Several sports betting bills were introduced in Maine by lawmakers during the current legislative session, but only one survived on Monday.
The Maine Legislature’s Veterans and Legal Affairs committee voted yesterday to table one bill that would make sports betting legal in the state and voted to kill all other bills to further study the effects of wagering on sports.
The committee is now expected to recommend bundling several provisions together in a single comprehensive bill that could include allowing mobile betting across the state and sports betting at off-track betting parlors and Native American tribal high-stakes bingo halls.
In addition, Maine lawmakers are also considering provisions that would prohibit wagers from being placed on both youth sports and video game competitions.
The tax rate on gross revenue generated by licensed sportsbook operators in Maine has yet to be determined.
Maine Sen. Louis Luchini, a Democrat on the committee, said he believes the panel will be ready to submit a sports betting bill to the state legislature and have a vote on the measure before the end of May, according to the Press Herald.
The Maine Gambling Control Unit is currently the regulatory body for the casino industry that operates with the state’s jurisdiction and estimated that the state would have an annual handle of around $3.8 million in wagers — generating roughly $380k each year in tax revenue.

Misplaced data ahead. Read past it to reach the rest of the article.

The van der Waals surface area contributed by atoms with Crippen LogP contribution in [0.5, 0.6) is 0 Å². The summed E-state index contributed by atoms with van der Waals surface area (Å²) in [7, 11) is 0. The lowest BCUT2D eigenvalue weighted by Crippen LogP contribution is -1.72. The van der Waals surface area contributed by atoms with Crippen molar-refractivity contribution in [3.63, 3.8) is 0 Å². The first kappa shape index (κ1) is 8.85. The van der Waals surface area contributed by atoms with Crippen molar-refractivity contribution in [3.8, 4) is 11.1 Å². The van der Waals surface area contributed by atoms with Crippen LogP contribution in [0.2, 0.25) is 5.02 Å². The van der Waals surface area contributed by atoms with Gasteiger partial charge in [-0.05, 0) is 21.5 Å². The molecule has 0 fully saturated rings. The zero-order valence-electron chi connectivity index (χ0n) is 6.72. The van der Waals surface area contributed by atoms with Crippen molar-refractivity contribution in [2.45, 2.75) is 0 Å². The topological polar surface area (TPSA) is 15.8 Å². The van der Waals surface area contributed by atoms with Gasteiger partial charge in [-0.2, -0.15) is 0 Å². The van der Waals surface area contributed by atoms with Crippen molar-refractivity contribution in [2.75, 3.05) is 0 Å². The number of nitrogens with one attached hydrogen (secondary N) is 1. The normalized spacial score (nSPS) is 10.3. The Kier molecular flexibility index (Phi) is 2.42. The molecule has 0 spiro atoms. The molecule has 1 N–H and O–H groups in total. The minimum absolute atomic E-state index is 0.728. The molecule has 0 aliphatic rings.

This figure falls far below the tax revenue generated by other states that have already legalized sports betting following the US Supreme Court decision to overturn PASPA in May 2018.
New Jersey, for example, has taken in nearly $2 billion in wagers since authorizing licensed land-based and online sportsbooks in June 2018.
Coupled with the low estimates, some lawmakers, such as Maine Republican Rep. Josanne Dolloff, believe a gambling expansion could have a negative impact throughout the state.
“I sure as heck don’t want somebody’s grocery money going towards this,” said Dolloff, adding that she is concerned about mobile gambling apps and how it could affect children and families due to the ease of accessibility factor.
Other lawmakers believe the negative impact is way overblown, especially considering that Maine allows daily fantasy sports operators to offer services in Maine, which is a form of sports betting and one that is easily accessible provided you have a valid credit/debit card and are at least 18 years old.
If the state legislature passes and the governor signs the soon-to-be-introduced bill into law, then Maine would become the 2nd of 2019 to legalize sports betting — joining Montana, who legalized wagering on sports last week.